Abstract: In this talk, we will discuss a relatively new modular-type object known as a locally harmonic Maass form. We will discuss recent joint work with Ehlen, Guerzhoy, and Kane with applications to the theory of L-functions. In particular, we find finite formulas for certain twisted central L-values of a family of elliptic curves in terms of finite sums over canonical binary quadratic forms. Applications to the congruent number problem will be given. |

Friday, November 9, 2018 | Drew Lewis, University of South Alabama |
Abstract: The notions of ind-varieties and ind-groups (infinite dimensional analogues of algebraic varieties and algebraic groups) were first introduced by Shafarevich some 50 years ago. This structure has seen renewed interest in the last 15 years in the study of automorphism groups of affine varieties. We will give a gentle introduction to these constructs and show how they have been used recently to study automorphism groups of affine varieties. |

Friday, November 2, 2018 | Nemanja Kosovalic, University of South Alabama |
Abstract: We discuss how the problem of symmetric bifurcation of periodic solutions of some nonlinear wave equations in higher spatial dimensions, is intimately related to the group action of the symmetric group on the solution set of certain Diophantine equations, which are sums of squares. This is joint work with Brian Pigott from Wofford College, SC. |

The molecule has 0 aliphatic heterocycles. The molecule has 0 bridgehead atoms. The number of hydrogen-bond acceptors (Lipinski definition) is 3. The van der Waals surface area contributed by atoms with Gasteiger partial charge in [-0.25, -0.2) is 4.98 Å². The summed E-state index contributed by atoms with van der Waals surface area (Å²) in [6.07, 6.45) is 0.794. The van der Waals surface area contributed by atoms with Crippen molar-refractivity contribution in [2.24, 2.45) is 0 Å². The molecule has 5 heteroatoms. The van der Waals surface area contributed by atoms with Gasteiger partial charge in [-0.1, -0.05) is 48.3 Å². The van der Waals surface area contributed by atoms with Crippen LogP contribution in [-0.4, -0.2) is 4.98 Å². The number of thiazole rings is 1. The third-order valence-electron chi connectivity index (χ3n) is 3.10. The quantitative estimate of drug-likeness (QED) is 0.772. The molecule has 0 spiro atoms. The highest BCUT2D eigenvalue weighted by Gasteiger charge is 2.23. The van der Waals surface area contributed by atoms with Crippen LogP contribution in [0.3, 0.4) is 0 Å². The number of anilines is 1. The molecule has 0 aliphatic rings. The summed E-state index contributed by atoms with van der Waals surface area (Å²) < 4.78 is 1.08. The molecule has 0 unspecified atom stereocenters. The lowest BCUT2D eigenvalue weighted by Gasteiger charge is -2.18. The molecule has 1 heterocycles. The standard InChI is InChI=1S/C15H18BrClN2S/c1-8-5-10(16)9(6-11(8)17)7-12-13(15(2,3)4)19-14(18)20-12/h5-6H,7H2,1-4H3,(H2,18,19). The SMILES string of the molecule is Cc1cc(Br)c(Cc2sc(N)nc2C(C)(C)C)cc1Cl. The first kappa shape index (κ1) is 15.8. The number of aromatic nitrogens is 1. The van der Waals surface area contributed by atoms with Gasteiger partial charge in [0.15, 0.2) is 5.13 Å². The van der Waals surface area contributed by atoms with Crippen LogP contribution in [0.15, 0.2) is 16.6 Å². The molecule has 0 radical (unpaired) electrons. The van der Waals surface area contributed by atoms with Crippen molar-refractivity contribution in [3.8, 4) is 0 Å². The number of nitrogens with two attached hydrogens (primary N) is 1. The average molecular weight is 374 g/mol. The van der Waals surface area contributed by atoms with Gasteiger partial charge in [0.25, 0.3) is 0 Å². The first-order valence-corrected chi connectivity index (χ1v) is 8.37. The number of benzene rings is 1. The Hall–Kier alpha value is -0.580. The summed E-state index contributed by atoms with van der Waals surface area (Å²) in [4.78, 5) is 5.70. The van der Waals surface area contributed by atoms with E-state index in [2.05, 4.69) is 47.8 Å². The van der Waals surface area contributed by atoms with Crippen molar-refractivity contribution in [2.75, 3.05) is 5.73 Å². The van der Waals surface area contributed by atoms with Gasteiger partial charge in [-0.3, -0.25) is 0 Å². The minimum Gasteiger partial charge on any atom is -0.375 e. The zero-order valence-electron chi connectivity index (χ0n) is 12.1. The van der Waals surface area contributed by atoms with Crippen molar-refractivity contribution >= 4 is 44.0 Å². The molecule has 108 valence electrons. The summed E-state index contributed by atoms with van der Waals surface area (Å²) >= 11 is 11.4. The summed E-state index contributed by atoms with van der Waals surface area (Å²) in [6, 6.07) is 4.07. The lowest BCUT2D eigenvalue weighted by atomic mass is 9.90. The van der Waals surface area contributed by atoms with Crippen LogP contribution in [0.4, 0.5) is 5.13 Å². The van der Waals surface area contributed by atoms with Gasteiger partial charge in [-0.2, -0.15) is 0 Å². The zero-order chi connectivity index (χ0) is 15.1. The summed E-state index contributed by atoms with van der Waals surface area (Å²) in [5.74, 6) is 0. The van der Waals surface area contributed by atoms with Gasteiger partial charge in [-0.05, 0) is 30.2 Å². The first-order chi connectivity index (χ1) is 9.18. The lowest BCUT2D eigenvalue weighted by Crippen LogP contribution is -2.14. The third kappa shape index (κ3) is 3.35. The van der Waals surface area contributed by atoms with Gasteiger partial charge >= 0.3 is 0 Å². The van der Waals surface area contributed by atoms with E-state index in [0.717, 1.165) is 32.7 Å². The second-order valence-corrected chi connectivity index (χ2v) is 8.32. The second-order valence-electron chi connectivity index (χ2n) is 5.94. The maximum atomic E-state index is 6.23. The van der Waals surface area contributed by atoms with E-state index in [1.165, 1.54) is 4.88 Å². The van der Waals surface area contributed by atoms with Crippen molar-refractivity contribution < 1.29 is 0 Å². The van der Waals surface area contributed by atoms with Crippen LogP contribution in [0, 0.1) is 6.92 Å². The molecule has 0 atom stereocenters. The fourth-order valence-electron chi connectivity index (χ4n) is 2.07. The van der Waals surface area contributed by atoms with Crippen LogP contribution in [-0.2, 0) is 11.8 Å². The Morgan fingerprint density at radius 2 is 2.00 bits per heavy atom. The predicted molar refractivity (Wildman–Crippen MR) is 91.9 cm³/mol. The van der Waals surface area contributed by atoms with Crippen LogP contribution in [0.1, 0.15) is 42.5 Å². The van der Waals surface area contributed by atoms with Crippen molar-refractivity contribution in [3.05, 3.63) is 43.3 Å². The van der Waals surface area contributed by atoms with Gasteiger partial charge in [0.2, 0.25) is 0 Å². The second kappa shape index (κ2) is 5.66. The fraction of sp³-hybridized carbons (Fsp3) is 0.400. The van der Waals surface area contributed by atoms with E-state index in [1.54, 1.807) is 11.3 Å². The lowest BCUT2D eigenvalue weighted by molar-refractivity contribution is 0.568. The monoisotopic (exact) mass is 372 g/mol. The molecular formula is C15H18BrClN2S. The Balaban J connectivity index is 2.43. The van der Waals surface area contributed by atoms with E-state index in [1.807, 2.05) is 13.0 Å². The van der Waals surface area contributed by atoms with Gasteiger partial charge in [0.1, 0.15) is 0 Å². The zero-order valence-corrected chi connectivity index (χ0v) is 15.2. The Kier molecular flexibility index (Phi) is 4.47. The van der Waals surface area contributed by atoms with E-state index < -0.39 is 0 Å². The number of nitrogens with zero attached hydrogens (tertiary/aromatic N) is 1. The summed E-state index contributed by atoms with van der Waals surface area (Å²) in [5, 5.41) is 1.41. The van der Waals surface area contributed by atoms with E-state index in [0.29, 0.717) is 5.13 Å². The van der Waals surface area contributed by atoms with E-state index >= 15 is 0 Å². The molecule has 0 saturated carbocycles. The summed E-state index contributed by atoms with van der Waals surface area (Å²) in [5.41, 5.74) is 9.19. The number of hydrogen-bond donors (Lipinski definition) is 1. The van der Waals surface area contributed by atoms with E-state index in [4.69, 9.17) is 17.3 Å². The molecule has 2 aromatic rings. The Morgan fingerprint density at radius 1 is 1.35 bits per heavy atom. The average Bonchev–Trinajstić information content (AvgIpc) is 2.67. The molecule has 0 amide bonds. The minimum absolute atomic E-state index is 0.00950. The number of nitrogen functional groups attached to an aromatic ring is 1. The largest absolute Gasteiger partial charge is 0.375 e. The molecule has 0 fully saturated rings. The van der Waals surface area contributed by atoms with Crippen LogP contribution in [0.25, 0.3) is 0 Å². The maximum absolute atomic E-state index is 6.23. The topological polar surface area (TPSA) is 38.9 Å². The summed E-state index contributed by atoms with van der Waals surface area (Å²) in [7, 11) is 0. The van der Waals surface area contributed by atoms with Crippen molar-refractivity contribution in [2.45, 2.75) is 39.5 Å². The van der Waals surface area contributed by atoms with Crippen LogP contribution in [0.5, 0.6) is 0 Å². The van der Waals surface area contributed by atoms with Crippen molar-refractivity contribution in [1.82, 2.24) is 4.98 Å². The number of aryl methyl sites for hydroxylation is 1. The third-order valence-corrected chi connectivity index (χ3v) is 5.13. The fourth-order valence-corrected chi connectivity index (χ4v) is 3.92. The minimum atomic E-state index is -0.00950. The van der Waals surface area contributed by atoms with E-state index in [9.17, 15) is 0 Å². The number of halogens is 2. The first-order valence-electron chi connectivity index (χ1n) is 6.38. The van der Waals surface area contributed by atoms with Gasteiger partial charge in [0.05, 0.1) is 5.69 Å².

Friday, October 26, 2018 | Daniel Nakano, University of Georgia |
Abstract: Let G be a simple, simply connected algebraic group over an algebraically closed field of prime characteristic. Recent work of Kildetoft and Nakano and of Sobaje has shown close connections between two long-standing conjectures of Donkin: one on tilting modules and the lifting of projective modules for Frobenius kernels of G and another on the existence of certain filtrations of G-modules. A key question related to these conjectures is whether the tensor product of a Steinberg module with a simple module with restricted highest weight admits a good filtration. In this talk, I will survey results in this area and present new results where we verify the aforementioned good filtration statement (i.e., Steinberg tensored with restricted simple module) when (i) p ≥ 2h-4 (h is the Coxeter number), (ii) for all rank two groups, (iii) for p ≥ 3 when the simple module is corresponding to a fundamental weight and (iv) for a number of cases when the rank is less than or equal to five. The talk represents joint work with Christopher Bendel, Cornelius Pillen and Paul Sobaje. |

Friday, October 19, 2018 | Susan Williams, University of South Alabama |